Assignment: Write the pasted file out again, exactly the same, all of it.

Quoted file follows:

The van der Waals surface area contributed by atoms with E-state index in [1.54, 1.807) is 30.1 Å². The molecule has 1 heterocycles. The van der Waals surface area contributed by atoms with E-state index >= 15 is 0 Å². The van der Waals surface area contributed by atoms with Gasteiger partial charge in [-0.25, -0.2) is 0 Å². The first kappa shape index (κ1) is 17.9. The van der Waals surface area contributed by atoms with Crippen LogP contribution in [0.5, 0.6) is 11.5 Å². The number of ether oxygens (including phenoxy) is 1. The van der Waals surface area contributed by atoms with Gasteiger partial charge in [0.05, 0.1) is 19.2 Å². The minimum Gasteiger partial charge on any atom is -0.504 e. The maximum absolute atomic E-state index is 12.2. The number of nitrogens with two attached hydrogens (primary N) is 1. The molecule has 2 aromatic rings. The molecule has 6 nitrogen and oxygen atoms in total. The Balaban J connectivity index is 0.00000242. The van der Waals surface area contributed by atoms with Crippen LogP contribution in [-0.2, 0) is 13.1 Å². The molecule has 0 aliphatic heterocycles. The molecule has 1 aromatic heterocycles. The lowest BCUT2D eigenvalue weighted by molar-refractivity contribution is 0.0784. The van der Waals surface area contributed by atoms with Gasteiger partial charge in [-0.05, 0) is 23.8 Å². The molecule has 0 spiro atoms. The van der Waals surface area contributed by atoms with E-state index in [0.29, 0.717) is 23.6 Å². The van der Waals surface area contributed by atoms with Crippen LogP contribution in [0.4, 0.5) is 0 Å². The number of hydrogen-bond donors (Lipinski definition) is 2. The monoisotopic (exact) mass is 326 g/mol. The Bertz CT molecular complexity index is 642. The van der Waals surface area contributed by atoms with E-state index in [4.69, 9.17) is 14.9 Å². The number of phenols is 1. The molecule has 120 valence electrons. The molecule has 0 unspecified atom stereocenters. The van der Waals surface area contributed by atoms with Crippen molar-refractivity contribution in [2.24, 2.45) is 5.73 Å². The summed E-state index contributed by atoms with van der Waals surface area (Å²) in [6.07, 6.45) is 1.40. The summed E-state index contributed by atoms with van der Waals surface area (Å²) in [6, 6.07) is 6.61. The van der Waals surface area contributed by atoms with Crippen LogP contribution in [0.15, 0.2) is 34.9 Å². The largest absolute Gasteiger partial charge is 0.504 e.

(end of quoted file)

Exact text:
The van der Waals surface area contributed by atoms with E-state index in [1.54, 1.807) is 30.1 Å². The molecule has 1 heterocycles. The van der Waals surface area contributed by atoms with E-state index >= 15 is 0 Å². The van der Waals surface area contributed by atoms with Gasteiger partial charge in [-0.25, -0.2) is 0 Å². The first kappa shape index (κ1) is 17.9. The van der Waals surface area contributed by atoms with Crippen LogP contribution in [0.5, 0.6) is 11.5 Å². The number of ether oxygens (including phenoxy) is 1. The van der Waals surface area contributed by atoms with Gasteiger partial charge in [0.05, 0.1) is 19.2 Å². The minimum Gasteiger partial charge on any atom is -0.504 e. The maximum absolute atomic E-state index is 12.2. The number of nitrogens with two attached hydrogens (primary N) is 1. The molecule has 2 aromatic rings. The molecule has 6 nitrogen and oxygen atoms in total. The Balaban J connectivity index is 0.00000242. The van der Waals surface area contributed by atoms with Crippen LogP contribution in [-0.2, 0) is 13.1 Å². The molecule has 0 aliphatic heterocycles. The molecule has 1 aromatic heterocycles. The lowest BCUT2D eigenvalue weighted by molar-refractivity contribution is 0.0784. The van der Waals surface area contributed by atoms with Gasteiger partial charge in [-0.05, 0) is 23.8 Å². The molecule has 0 spiro atoms. The van der Waals surface area contributed by atoms with E-state index in [0.29, 0.717) is 23.6 Å². The van der Waals surface area contributed by atoms with Crippen LogP contribution in [0.4, 0.5) is 0 Å². The number of hydrogen-bond donors (Lipinski definition) is 2. The monoisotopic (exact) mass is 326 g/mol. The Bertz CT molecular complexity index is 642. The van der Waals surface area contributed by atoms with E-state index in [4.69, 9.17) is 14.9 Å². The number of phenols is 1. The molecule has 120 valence electrons. The molecule has 0 unspecified atom stereocenters. The van der Waals surface area contributed by atoms with Crippen molar-refractivity contribution in [2.24, 2.45) is 5.73 Å². The summed E-state index contributed by atoms with van der Waals surface area (Å²) in [6.07, 6.45) is 1.40. The summed E-state index contributed by atoms with van der Waals surface area (Å²) in [6, 6.07) is 6.61. The van der Waals surface area contributed by atoms with Crippen LogP contribution in [0.15, 0.2) is 34.9 Å². The largest absolute Gasteiger partial charge is 0.504 e.